agodineverystoneWhere all three of the Baileys Prize shortlistees I’ve so far read have opted for depth in one way or another, Kamila Shamsie opts in A God in Every Stone for breadth: this story opens at the dawn of the First World War and continues across Turkey, France, England and colonial India, only ending in 1930 (and with an epistolary epilogue written from 1947). All this leads to some reliance on the readers’ received knowledge of a given period – British women of the Great War got jobs they hadn’t before been permitted when all the men went away, Edwardian men felt excited by the glimpse of a female ankle, the British Empire was a bit racist – which at times feel like gestures at detail rather than the real stuff of these characters’ lives. “‘MORE ARMENIAN HORRORS,'” reads one character in 1915 at one of the novel’s particularly heavy moments of eye-rolling irony. “Surely the propaganda department was overplaying its hand?” [p. 116]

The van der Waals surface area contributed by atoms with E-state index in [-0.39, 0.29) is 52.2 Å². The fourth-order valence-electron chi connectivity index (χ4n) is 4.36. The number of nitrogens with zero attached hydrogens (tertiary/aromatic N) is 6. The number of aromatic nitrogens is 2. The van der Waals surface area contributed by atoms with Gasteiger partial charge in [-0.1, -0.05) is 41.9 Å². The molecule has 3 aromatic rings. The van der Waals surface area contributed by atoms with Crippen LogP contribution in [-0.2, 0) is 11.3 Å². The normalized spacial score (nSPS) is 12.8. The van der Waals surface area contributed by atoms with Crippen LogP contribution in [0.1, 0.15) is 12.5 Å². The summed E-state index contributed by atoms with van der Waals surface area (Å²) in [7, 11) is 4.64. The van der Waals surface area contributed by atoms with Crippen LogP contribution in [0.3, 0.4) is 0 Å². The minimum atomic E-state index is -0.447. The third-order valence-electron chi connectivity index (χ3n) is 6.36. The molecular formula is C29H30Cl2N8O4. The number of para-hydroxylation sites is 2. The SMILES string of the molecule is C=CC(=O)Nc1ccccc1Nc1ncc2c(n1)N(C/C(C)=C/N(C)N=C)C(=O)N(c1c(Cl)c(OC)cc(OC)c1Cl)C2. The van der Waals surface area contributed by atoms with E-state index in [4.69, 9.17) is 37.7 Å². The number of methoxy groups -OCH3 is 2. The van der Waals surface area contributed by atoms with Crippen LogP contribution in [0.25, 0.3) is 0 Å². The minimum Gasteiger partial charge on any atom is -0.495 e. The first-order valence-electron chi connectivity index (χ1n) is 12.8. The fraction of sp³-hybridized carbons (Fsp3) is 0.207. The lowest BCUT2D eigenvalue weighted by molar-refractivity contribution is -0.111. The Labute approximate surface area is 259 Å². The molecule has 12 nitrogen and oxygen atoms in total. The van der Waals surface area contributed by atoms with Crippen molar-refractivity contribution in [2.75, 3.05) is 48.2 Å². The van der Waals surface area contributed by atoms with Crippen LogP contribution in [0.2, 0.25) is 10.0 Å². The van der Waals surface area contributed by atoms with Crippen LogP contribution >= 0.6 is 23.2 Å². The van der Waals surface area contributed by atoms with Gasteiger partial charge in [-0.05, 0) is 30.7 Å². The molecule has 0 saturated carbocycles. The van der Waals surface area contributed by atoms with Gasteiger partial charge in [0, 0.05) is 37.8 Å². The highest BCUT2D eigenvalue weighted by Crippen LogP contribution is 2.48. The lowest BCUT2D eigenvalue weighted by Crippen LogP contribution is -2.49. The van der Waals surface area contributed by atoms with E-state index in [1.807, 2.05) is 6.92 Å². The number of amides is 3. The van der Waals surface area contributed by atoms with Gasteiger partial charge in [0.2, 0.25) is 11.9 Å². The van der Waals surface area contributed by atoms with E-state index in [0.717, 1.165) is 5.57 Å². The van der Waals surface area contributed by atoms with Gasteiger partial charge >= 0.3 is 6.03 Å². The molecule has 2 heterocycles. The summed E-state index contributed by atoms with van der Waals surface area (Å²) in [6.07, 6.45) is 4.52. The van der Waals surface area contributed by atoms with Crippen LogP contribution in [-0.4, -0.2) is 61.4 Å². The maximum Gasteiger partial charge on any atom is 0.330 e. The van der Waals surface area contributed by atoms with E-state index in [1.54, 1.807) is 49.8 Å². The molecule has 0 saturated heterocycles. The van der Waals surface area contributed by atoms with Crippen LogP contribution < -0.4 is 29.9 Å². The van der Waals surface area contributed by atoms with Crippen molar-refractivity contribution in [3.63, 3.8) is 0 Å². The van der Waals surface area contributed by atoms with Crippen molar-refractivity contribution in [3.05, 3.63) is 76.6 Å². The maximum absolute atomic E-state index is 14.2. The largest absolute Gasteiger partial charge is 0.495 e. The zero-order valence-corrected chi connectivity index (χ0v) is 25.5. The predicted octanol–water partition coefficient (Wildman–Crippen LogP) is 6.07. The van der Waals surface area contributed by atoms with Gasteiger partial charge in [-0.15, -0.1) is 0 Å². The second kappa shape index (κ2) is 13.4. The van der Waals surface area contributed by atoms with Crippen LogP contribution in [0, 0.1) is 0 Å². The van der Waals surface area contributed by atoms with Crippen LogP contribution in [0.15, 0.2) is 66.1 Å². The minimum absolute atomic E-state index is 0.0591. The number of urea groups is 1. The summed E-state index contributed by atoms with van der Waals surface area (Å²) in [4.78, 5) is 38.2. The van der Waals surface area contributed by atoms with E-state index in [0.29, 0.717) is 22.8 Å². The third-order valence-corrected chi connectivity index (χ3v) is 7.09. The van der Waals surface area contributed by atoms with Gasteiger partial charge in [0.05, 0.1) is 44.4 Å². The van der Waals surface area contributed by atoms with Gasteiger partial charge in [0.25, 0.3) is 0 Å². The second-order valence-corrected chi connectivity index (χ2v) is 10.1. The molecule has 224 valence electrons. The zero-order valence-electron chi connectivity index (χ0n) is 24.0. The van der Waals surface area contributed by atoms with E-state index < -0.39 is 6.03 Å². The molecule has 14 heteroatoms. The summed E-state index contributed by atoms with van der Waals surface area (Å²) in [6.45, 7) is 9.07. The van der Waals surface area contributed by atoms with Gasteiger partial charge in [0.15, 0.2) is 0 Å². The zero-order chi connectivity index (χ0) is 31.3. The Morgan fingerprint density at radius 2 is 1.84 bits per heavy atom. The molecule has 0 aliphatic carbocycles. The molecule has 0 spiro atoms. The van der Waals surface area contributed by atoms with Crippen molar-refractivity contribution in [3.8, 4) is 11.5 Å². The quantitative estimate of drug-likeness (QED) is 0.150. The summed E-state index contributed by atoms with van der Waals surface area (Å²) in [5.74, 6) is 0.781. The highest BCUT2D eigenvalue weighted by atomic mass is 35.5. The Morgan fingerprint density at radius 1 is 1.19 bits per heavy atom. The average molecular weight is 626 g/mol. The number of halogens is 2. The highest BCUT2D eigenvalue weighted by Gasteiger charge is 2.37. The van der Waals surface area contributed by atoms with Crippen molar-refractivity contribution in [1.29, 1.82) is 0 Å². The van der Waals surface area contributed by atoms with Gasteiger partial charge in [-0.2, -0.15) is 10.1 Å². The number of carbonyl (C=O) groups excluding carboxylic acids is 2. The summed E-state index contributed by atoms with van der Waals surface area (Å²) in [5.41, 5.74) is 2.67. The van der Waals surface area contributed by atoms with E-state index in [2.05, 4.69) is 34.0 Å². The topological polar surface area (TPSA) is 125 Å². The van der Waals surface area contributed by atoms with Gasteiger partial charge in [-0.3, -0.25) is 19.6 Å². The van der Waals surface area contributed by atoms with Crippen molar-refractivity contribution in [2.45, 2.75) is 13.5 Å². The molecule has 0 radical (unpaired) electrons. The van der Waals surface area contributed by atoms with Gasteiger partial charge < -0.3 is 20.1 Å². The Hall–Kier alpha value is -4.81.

In the summer of 1914, Viv Spencer, the headstrong 23-year-old only child of a British chap thoroughly of the nineteenth century, joins her father’s old friend Tahsin Bey on an archaeological dig in Turkey (the ambitious Spencer patriarch wishes for her to be “son and daughter both – female in manners but male in intellect” [p. 13]). When the war begins, she is quickly whisked away from Ottoman territory, carried to English travellers by her new German friends (“The Germans said they shouldn’t be with her when the English couple arrived, it would only create discomfort” [pg. 29]) – but not before Bey, with whom she is falling in love, reveals himself to be an Armenian patriot. Back in England, the naïve Viv lets slip this information to impress a young intelligence officer. Two years later, whilst on a dig in Peshawar, she learns that just days after the German interception a British wire containing his secret, Bey was shot dead in Turkey.